Fellowship of the Minds
Yesterday, August 8, the Hal Turner Show published what it claims to be Hillary Clinton’s medical records, from her personal physician, Dr. Lisa R. Bardack.
According to Dr. Bardack, Hillary has a form of dementia called Subcortical Vascular Dementia, as well as worsening and more frequent black-outs, uncontrollable twitching, memory loss and brain seizures (Complex Partial Seizures) from a concussion sustained in early December of 2012 while she was secretary of state.
Neither the dementia nor the seizures are curable, but will progressively worsen. Millions of people already suffer from variable forms of dementia, and care centres such as GYC Senior Care provide support for many people suffering from diseases such as Alzheimer’s.
I can confirm that there is a Lisa R. Bardack, M.D., who is the Director of Internal Medicine at Mount Sinai Health System at CareMount Medical. Her specialty is internal medicine. Her office address is 90 S Bedford Rd, Mt Kisco, NY 10549; phone number is 914-242-1370.
She is highly regarded and is the recipient of two awards:
- Best Doctors in America, 2011-2016
- Castle Connolly Top Doctor: 2016
According to a December 31, 2012 ABC News report, Dr. Lisa Bardack was one of Hillary’s attending physicians when she was hospitalized after sustaining a concussion from hitting her head when she fainted because of dehydration from a stomach virus.
It was Dr. Bardack of the Mt. Kisco Medical Group and Dr. Gigi El-Bayoumi of George Washington University who discovered a clot during a routine follow-up MRI. The blood clot, cerebral venous thrombosis, had formed in Hillary’s right transverse venous sinus, one of the major veins that drains the brain. A transverse sinus thrombosis is uncommon but potentially “life-threatening” in that the backup of blood flow could have caused a stroke or hemorrhage, even leading to death.
What is Subcortical Vascular Dementia?
Binswanger’s disease (BD), also called subcortical vascular dementia, is a type of dementia caused by widespread, microscopic areas of damage to the deep layers of white matter in the brain. The damage is the result of the thickening and narrowing (atherosclerosis) of arteries that feed the subcortical areas of the brain. Atherosclerosis (commonly known as “hardening of the arteries”) is a systemic process that affects blood vessels throughout the body. It begins late in the fourth decade of life and increases in severity with age. As the arteries become more and more narrowed, the blood supplied by those arteries decreases and brain tissue dies…. The symptoms associated with BD are related to the disruption of subcortical neural circuits that control what neuroscientists call executive cognitive functioning: short-term memory, organization, mood, the regulation of attention, the ability to act or make decisions, and appropriate behavior. The most characteristic feature of BD is psychomotor slowness – an increase in the length of time it takes, for example, for the fingers to turn the thought of a letter into the shape of a letter on a piece of paper. Other symptoms include forgetfulness (but not as severe as the forgetfulness of Alzheimer’s disease), changes in speech, an unsteady gait, clumsiness or frequent falls, changes in personality or mood (most likely in the form of apathy, irritability, and depression), and urinary symptoms that aren’t caused by urological disease….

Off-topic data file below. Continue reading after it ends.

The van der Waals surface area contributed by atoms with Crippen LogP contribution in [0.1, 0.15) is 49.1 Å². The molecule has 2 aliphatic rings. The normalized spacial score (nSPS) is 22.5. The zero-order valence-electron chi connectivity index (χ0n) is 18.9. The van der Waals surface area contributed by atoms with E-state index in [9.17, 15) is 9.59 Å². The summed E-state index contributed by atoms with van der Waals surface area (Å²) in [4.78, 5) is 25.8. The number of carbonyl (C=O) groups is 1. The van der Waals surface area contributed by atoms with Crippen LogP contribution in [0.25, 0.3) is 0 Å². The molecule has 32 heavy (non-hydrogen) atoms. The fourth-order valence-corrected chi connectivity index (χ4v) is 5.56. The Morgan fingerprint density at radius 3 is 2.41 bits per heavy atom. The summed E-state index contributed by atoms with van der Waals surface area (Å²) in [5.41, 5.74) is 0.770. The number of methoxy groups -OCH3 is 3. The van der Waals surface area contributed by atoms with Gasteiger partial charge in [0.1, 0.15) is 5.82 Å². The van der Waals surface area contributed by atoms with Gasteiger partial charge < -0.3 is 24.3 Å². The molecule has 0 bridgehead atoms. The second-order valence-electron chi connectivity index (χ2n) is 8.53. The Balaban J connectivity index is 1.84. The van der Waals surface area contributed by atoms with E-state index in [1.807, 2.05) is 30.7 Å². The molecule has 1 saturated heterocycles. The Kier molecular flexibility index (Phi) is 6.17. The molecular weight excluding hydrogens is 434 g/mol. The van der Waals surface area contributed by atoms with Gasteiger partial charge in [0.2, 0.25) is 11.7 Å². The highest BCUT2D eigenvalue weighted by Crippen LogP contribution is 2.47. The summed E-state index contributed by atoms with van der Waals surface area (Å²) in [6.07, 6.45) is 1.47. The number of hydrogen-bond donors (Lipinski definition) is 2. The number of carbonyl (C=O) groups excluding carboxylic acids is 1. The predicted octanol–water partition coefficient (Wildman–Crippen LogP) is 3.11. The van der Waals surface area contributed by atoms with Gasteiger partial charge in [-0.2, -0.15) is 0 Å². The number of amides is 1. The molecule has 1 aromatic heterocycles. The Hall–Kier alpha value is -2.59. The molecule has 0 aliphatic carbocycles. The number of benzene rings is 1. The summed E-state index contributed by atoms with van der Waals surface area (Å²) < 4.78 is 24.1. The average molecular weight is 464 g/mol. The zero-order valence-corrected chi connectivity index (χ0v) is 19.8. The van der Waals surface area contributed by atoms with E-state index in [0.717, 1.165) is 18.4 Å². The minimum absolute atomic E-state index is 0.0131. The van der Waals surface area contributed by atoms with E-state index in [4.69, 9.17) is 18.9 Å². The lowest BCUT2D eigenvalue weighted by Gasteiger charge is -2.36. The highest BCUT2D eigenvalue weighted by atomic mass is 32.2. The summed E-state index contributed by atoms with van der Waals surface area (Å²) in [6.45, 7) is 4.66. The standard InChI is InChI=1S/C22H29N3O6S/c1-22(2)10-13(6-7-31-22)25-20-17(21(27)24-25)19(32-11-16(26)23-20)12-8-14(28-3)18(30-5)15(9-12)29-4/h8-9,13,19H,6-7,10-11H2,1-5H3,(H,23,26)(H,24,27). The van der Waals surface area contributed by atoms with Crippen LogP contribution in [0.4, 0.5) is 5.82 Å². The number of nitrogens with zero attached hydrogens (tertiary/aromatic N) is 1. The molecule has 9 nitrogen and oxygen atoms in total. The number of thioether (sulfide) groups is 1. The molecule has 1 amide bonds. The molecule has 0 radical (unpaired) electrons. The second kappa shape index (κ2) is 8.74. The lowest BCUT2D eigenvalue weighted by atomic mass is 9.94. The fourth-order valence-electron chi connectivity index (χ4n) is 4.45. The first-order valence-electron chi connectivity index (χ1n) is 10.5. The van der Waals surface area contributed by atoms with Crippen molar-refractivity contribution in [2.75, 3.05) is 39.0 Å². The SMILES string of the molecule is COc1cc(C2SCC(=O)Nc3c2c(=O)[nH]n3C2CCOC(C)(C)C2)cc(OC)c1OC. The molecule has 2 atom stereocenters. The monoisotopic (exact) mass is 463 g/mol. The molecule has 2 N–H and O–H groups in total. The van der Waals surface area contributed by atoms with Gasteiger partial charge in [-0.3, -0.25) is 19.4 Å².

The outlook is poor: Subcortical Vascular Dementia “is a progressive disease; there is no cure.”
There is no specific course of treatment for BD. Treatment is symptomatic. People with depression or anxiety may require antidepressant medications such as the serotonin-specific reuptake inhibitors (SSRI) sertraline or citalopram. Atypical antipsychotic drugs, such as risperidone and olanzapine, can be useful in individuals with agitation and disruptive behavior. Recent drug trials with the drug memantine have shown improved cognition and stabilization of global functioning and behavior. The successful management of hypertension and diabetes can slow the progression of atherosclerosis, and subsequently slow the progress of BD. Becausethere is no cure, the best treatment is preventive, early in the adult years, by controlling risk factors such as hypertension, diabetes, and smoking.
Note: The Hal Turner Show is a radio show of a man named Harold Charles “Hal” Turner, 54, whom Wikipedia describes as a “white nationalist, Holocaust denier, and blogger from North Bergen, New Jersey”. A paid FBI informant, in August 2010 Turner “was convicted for making threats against three federal judges with the 7th U.S. Circuit Court of Appeals.”
Admittedly, the alleged medical records of Hillary look suspicious: for one, there is no letter-head. But if they are genuine, Hillary’s dementia and brain seizures absolutely disqualify her from being President.
Interviewed on InfoWars, psychiatrist and former deputy assistant secretary of state Dr. Steve Piecenik, 72, affirms the medical records: